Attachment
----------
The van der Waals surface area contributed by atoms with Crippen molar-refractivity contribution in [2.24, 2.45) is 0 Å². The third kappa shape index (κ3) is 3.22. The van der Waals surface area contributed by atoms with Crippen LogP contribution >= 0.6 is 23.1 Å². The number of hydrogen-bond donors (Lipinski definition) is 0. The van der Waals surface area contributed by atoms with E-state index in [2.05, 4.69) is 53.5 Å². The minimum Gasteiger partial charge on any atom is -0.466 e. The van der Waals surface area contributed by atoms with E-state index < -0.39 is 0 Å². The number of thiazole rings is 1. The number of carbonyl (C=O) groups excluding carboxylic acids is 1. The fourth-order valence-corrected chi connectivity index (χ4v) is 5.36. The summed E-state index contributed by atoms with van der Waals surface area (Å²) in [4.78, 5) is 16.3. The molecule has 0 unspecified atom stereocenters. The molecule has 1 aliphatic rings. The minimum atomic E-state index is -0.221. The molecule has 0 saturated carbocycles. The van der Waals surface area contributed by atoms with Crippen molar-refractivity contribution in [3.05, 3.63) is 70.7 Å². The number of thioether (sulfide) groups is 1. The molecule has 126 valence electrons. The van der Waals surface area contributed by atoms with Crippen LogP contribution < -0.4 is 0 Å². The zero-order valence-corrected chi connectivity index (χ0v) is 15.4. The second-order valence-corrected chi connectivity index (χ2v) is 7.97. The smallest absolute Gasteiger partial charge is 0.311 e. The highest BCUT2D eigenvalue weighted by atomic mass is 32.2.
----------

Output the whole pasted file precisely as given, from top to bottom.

The van der Waals surface area contributed by atoms with Crippen molar-refractivity contribution in [2.24, 2.45) is 0 Å². The third kappa shape index (κ3) is 3.22. The van der Waals surface area contributed by atoms with Crippen LogP contribution >= 0.6 is 23.1 Å². The number of hydrogen-bond donors (Lipinski definition) is 0. The van der Waals surface area contributed by atoms with E-state index in [2.05, 4.69) is 53.5 Å². The minimum Gasteiger partial charge on any atom is -0.466 e. The van der Waals surface area contributed by atoms with E-state index < -0.39 is 0 Å². The number of thiazole rings is 1. The number of carbonyl (C=O) groups excluding carboxylic acids is 1. The fourth-order valence-corrected chi connectivity index (χ4v) is 5.36. The summed E-state index contributed by atoms with van der Waals surface area (Å²) in [4.78, 5) is 16.3. The molecule has 0 unspecified atom stereocenters. The molecule has 1 aliphatic rings. The minimum atomic E-state index is -0.221. The molecule has 0 saturated carbocycles. The van der Waals surface area contributed by atoms with Crippen molar-refractivity contribution in [3.05, 3.63) is 70.7 Å². The number of thioether (sulfide) groups is 1. The molecule has 126 valence electrons. The van der Waals surface area contributed by atoms with Crippen LogP contribution < -0.4 is 0 Å². The zero-order valence-corrected chi connectivity index (χ0v) is 15.4. The second-order valence-corrected chi connectivity index (χ2v) is 7.97. The smallest absolute Gasteiger partial charge is 0.311 e. The highest BCUT2D eigenvalue weighted by atomic mass is 32.2.